Spread over 230,671 square meters, Facebook certainly hit it out the park when it comes to simplistic but classy offices. Everybody knows Facebook. Everyone has a Facebook. Worth an estimated NZD$707 billion, it’s no surprise its HQ is the coolest thing you’ll ever see. It has its own bike hire business (so you can bike around work), a repair shop (if you crash said bike), lolly-shops, frozen-yoghurt, two restaurants, a barber’s, doctors, physiotherapists, and chiropractors. Mark Zuckerberg must be happy with his latest office space, opened in 2015.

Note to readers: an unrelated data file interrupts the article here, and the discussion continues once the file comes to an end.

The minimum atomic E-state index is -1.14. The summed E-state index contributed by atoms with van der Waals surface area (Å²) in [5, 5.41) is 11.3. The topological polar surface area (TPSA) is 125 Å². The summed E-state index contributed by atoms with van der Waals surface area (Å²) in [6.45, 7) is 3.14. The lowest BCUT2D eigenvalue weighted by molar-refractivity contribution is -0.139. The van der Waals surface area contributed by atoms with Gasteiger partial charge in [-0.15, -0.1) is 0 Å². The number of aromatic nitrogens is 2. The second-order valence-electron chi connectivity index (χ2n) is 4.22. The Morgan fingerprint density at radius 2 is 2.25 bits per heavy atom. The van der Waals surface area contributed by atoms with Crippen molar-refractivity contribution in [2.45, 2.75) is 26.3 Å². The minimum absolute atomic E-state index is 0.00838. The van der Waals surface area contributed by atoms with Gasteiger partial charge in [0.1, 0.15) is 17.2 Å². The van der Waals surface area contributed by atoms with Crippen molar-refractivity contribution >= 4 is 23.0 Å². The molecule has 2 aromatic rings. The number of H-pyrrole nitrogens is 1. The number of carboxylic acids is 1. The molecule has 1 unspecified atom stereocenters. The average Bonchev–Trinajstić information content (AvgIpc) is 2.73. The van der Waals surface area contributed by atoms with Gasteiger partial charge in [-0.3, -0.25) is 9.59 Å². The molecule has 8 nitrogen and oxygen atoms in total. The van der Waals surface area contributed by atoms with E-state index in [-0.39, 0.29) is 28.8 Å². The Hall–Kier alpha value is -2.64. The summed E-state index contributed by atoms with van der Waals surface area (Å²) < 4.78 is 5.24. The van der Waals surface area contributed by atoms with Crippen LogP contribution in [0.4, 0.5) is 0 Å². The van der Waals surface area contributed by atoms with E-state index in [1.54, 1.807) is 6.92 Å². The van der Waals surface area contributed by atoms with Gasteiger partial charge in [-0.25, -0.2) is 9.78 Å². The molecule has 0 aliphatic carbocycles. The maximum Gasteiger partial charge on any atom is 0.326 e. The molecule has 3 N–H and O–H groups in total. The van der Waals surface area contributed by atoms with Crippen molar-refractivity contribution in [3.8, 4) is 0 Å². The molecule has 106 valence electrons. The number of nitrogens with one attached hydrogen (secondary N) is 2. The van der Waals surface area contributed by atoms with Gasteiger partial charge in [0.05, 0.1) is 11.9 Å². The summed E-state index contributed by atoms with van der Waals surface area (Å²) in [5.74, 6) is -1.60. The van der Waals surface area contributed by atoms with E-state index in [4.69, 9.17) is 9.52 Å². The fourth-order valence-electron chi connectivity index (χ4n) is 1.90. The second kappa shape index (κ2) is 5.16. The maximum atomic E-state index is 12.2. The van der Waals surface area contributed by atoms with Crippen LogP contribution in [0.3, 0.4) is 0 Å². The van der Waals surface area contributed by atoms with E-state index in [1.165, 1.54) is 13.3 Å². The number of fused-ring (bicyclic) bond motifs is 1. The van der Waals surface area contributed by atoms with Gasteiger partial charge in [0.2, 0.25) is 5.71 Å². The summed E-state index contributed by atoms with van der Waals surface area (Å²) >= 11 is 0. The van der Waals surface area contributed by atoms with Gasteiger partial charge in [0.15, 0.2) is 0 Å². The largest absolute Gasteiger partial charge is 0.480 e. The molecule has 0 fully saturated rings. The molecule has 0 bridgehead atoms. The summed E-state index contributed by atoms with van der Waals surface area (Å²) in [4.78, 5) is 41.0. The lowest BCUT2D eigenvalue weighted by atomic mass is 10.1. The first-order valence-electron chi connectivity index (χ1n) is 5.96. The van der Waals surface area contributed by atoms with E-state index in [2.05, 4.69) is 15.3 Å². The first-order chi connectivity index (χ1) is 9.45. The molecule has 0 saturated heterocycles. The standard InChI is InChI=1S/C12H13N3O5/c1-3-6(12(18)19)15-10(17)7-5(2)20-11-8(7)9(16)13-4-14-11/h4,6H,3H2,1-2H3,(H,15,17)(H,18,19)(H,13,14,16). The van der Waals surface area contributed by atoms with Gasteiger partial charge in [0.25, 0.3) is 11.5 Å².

Designed by award-winning architect, Frank Gehry, it’s an explosion of colour and art. Paint splatters on the walls in a massive geometric mural by Maya Hayuk, a psychedelic piece by Jen Stark. You’d expect the building to be as designed as a massive thumbs-up, or an F with a blue background – but it looks more like a shed on the outside. Inside, the ceiling is bare, exposing wires dangling from the ceiling. You enter this amazing office via a Narnialike tunnel that is fully tech-savvy. There’s also a tram that runs every half hour. The coolest thing, I reckon about the Facebook offices is that vending machines are dotted around everywhere. In these vending machines, however, are little treasures that a worker might have left at home. Phone chargers, headphones, keyboards, even laptops are there for any workers disposal. In the words of the great Mark Zuckerberg: “The biggest risk is not taking any risk… In a world that is changing really quickly, the only strategy that is guaranteed to fail is not taking risks.” There is a risk in this office. A risk of getting too ‘out of hand’ with an office space. Facebook took a risk and it certainly paid off.